Common Data Modeling is defining the unifying the structure used in allowing heterogeneous business environments to interoperate. A Common Data Model is very critical to a business organization.
Especially with today’s business environment where it is common to have multiple applications, a Common Data Model seamless integrates seemingly unrelated data into useful information to give a company a competitive advantage over its competitors. Data Warehouses make intensive use data models to make companies have a real update on how the business is faring.
In Common Data Modeling, Business Architects and analysts need to face the data first before defining a common data or abstraction layer so that they will not be bound to a particular schema and thus make the Business Enterprise more flexible.
Business Schemas are the underlying definition of all business related activities. Data Models are actually instances of Business Schemas – conceptual, logical and physical schemas. These schemas have several aspects of definition and they usually form a concrete basis for the design of Business Data Architecture.
Data Modeling is actually a vast field but having a Common Data Model for a certain domain can answer problems with many different models operating in a homogeneous environment. To make Common Data Models, modelers need to focus on one standard of Data Abstraction. They need to agree on certain elements to be concretely rendered so uniformity and consistency is obtained.
Generic patterns can be used to attain a Common Data Model. Some of these patterns include using entities such as "party" to refer to persons and organizations, or "product types", "activity type", "geographic area" among others. Robust Common Data Models explicitly include versions of these entities.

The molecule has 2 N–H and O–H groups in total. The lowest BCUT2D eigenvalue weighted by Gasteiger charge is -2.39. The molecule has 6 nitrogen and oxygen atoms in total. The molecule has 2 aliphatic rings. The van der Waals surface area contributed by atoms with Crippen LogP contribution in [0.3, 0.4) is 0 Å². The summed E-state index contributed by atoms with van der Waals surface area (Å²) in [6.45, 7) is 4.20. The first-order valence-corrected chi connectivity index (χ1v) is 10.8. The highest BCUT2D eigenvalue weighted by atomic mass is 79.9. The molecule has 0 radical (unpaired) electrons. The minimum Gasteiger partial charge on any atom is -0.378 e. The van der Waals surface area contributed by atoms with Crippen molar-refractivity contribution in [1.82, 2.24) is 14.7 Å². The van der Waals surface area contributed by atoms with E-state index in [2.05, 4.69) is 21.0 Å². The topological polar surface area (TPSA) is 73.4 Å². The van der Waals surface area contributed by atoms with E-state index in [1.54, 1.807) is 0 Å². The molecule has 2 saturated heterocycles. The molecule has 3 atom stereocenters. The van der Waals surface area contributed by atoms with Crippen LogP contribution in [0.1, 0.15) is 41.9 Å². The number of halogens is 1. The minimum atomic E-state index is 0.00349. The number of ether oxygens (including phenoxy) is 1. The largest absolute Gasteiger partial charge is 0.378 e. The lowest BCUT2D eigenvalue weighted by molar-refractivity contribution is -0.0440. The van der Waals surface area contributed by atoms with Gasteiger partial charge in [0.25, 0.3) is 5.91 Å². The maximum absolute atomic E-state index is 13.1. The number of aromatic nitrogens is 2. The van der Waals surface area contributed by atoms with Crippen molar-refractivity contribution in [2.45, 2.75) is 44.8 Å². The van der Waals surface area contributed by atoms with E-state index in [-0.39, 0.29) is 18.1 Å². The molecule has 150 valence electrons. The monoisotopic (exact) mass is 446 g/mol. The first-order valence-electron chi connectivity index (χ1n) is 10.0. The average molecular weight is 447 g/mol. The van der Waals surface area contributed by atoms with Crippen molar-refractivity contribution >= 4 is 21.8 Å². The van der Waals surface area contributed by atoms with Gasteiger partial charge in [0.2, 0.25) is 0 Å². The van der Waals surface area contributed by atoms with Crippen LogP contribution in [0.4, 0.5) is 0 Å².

A good approach to Common Data Modeling is to a have a generic Data Model which consists of generic types of entity like class, relationships, individual thing and others. Each instance of these classes can have subtypes.
Common Data Modeling process may obey some these rules:
1. Attributes are to be treated as relationships with other entities.
2. Entities are defined under the very nature of a Business Activity, rule, policy or structure but not the role that it plays within a given context.
3. Entities must have a local identifier in an exchange file or database. This identifier must be unique and artificial but should not use relationships to be part of the local identifier.
4. Relationships, activities and effects of events should not be represented by attributed but by the type of entity.
5. Types of relationships should be defined on a generic or high level. The highest level is defined as a relationship between one individual thing with another individual thing.
Data Modeling often uses the Entity-Relationship Model (ERM). This model is a representation of structured data. This type of Data Modeling can be used to describe any ontology (the term used to describe the overview and classification of terms and their respective relationships) for a certain area of interest.
Other techniques used in Data Modeling include the family of ICAM Definition Languages (IDEF), Object Role Modelling or Nijssen’s Information Analysis Method, Relational Model/Tasmania (RM/T), Object-relational mapping, EBNF Grammars, Bachman diagrams, Barker’s Notation and Business rules or business rules approach.